Review of Summer In The Winter Album by Kid Ink

Los Angeles rapper Kid Ink rounded off a successful 2015 with the release of Summer In The Winter. The eleven track mixtape follows Full Speed which dropped back in January. I wasn't much of a fan of that project; the production was decent enough I guess, and although Kid Ink sounds professional and tight on a beat, his uninspired subject matter and safety net of commercial, radio-friendly cuts wore very thin very quickly. With DJ Mustard at the helm of this new project, which apparently was compiled 'organically without aiming for a bunch of radio hits', can Ink finally manage to really get out of first gear?

Kid Ink Summer In The Winter Album

Getting underway with Bunny Ranch, I'm unsure of how to anticipate the rest of the album. The beat is good enough; a catchy, bouncy bass-driven beat backs skippy flows from Kid Ink. They sound pretty much the same as 90% of the industry out right now though, and there's no clear progression from his Full Speed release on show on the opener. The content is as basic as ever, and Ink still doesn't sound distinctive or truly passionate. Promise is a summery, upbeat track (what a surprise 'eh?), and Fetty Wapp's hook is quirky and catchy, but Kid Ink's writing is so forgettable and cliché that he fails to make his verses even remotely interesting. The beat is dope though; the underlying bass in the hook is really effective, and DJ Mustard provides some real character through his production. Ink is the one letting it down.  

It's on Rewind where the album starts to irritate more than provide any kind of enjoyment or entertainment. Remember when Akon was collaborating with Styles P and Obie Trice? Well now he's singing 'stay living yolo' and 'you got that oh yeah, know me love you long time' with Kid Ink providing inspired punchlines such as 'let me get you high baby, all the way to Jupiter'. Maybe it's because I'm not 15, but track after track of pretty much the same beat, same flow, same content and same hook is not enough to excite me, or to get me to pay any real attention. And when you do you've wasted your time. The 'weed tune' Blowin' Swishers Pt. 2 is once again lyrically lackluster, and when on One Day he opens with 'I went from rags to riches, to fucking the baddest bitches', the sheer lack of any sincerity, depth or creativity across the entire album is the only thing I can take from it.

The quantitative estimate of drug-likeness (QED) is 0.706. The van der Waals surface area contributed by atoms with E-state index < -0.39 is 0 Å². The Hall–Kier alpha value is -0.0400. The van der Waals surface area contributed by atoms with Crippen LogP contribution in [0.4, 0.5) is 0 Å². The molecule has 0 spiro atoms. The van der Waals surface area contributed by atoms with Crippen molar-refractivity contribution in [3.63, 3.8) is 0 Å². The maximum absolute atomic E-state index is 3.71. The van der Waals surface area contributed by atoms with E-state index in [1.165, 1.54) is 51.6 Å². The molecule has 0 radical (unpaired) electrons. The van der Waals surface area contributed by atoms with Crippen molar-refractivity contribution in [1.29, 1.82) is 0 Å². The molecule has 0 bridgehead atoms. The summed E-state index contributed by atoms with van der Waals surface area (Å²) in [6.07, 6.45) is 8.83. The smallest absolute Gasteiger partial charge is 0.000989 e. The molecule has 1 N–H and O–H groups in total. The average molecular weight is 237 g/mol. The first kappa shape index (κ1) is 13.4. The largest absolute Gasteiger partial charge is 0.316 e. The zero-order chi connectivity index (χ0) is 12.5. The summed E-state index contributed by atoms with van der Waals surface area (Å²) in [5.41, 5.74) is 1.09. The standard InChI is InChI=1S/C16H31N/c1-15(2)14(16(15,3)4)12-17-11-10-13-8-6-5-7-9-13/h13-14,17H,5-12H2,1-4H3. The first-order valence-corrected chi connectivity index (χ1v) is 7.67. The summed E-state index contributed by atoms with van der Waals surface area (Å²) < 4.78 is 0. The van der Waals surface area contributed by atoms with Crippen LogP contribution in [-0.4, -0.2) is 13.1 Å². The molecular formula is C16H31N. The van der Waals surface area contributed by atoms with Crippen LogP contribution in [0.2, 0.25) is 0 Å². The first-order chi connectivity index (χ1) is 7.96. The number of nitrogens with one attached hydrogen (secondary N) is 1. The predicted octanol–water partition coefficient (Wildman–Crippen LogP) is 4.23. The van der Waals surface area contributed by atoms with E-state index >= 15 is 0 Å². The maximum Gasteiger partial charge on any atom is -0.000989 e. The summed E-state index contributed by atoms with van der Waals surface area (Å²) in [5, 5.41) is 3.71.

We're not through yet though. On Bank, Ink proclaims 'I do what I want, I'm the fu**ing bank'. This unimaginative boasting sounded tired on the first track, by number seven it becomes a real struggle. To be fair the title track (which features Omarion) isn't centred around Kid Ink's offensively inflated ego as much as some of the other material, and the beat is another decent summery production, but Ink's writing is just so consistently basic that it's hard to find any positive quotation from his lyrics.  The Featherstones provide a banging beat for Good Idea, and it's often the production that is the only saving grace on tracks across Summer In The Winter. They are at least catchy, and the drums thump and the bass groovy, but when they're so overly similar that any kind of cohesive feel is reduced to sounding more like repetition. 

So yeah, this isn't good. Summer In The Winter is a collection of easy, crossover tracks with signature DJ Mustard production, and Kid Ink tackles topics you've heard a thousand times before. What's depressing is that this was the case on his last project, and for the duration of his career. It begs the question how many times can you make the same song? This won't be getting played again, and I think I've given up on Kid Ink for good now.